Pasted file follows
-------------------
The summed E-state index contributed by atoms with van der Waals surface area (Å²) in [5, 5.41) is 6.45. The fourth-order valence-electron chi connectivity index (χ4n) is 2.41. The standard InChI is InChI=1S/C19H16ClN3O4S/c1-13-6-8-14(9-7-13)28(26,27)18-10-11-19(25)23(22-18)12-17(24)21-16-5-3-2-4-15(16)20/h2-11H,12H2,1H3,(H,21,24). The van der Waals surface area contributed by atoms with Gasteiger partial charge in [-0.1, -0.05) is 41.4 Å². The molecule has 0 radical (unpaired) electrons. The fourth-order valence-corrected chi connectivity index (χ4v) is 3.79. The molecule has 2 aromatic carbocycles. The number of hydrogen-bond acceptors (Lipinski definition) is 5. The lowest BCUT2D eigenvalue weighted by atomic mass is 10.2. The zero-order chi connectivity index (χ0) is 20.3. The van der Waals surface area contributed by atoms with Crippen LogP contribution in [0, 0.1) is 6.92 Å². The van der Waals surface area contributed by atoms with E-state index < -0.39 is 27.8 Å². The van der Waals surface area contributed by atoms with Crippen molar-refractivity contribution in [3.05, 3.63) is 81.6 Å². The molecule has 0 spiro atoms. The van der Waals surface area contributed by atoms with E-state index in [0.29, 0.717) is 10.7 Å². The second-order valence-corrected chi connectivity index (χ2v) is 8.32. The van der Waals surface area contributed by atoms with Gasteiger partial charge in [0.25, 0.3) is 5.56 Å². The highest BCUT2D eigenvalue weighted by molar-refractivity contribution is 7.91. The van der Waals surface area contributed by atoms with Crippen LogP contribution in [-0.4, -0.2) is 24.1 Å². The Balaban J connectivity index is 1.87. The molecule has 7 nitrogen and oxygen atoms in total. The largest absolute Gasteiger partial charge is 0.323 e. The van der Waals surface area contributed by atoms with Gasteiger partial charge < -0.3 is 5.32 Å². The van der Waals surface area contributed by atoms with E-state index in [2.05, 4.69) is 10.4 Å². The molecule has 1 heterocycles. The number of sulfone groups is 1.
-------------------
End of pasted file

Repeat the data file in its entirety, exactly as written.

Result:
The summed E-state index contributed by atoms with van der Waals surface area (Å²) in [5, 5.41) is 6.45. The fourth-order valence-electron chi connectivity index (χ4n) is 2.41. The standard InChI is InChI=1S/C19H16ClN3O4S/c1-13-6-8-14(9-7-13)28(26,27)18-10-11-19(25)23(22-18)12-17(24)21-16-5-3-2-4-15(16)20/h2-11H,12H2,1H3,(H,21,24). The van der Waals surface area contributed by atoms with Gasteiger partial charge in [-0.1, -0.05) is 41.4 Å². The molecule has 0 radical (unpaired) electrons. The fourth-order valence-corrected chi connectivity index (χ4v) is 3.79. The molecule has 2 aromatic carbocycles. The number of hydrogen-bond acceptors (Lipinski definition) is 5. The lowest BCUT2D eigenvalue weighted by atomic mass is 10.2. The zero-order chi connectivity index (χ0) is 20.3. The van der Waals surface area contributed by atoms with Crippen LogP contribution in [0, 0.1) is 6.92 Å². The van der Waals surface area contributed by atoms with E-state index < -0.39 is 27.8 Å². The van der Waals surface area contributed by atoms with Crippen molar-refractivity contribution in [3.05, 3.63) is 81.6 Å². The molecule has 0 spiro atoms. The van der Waals surface area contributed by atoms with E-state index in [0.29, 0.717) is 10.7 Å². The second-order valence-corrected chi connectivity index (χ2v) is 8.32. The van der Waals surface area contributed by atoms with Gasteiger partial charge in [0.25, 0.3) is 5.56 Å². The highest BCUT2D eigenvalue weighted by molar-refractivity contribution is 7.91. The van der Waals surface area contributed by atoms with Crippen LogP contribution in [-0.4, -0.2) is 24.1 Å². The Balaban J connectivity index is 1.87. The molecule has 7 nitrogen and oxygen atoms in total. The largest absolute Gasteiger partial charge is 0.323 e. The van der Waals surface area contributed by atoms with Gasteiger partial charge < -0.3 is 5.32 Å². The van der Waals surface area contributed by atoms with E-state index in [2.05, 4.69) is 10.4 Å². The molecule has 1 heterocycles. The number of sulfone groups is 1.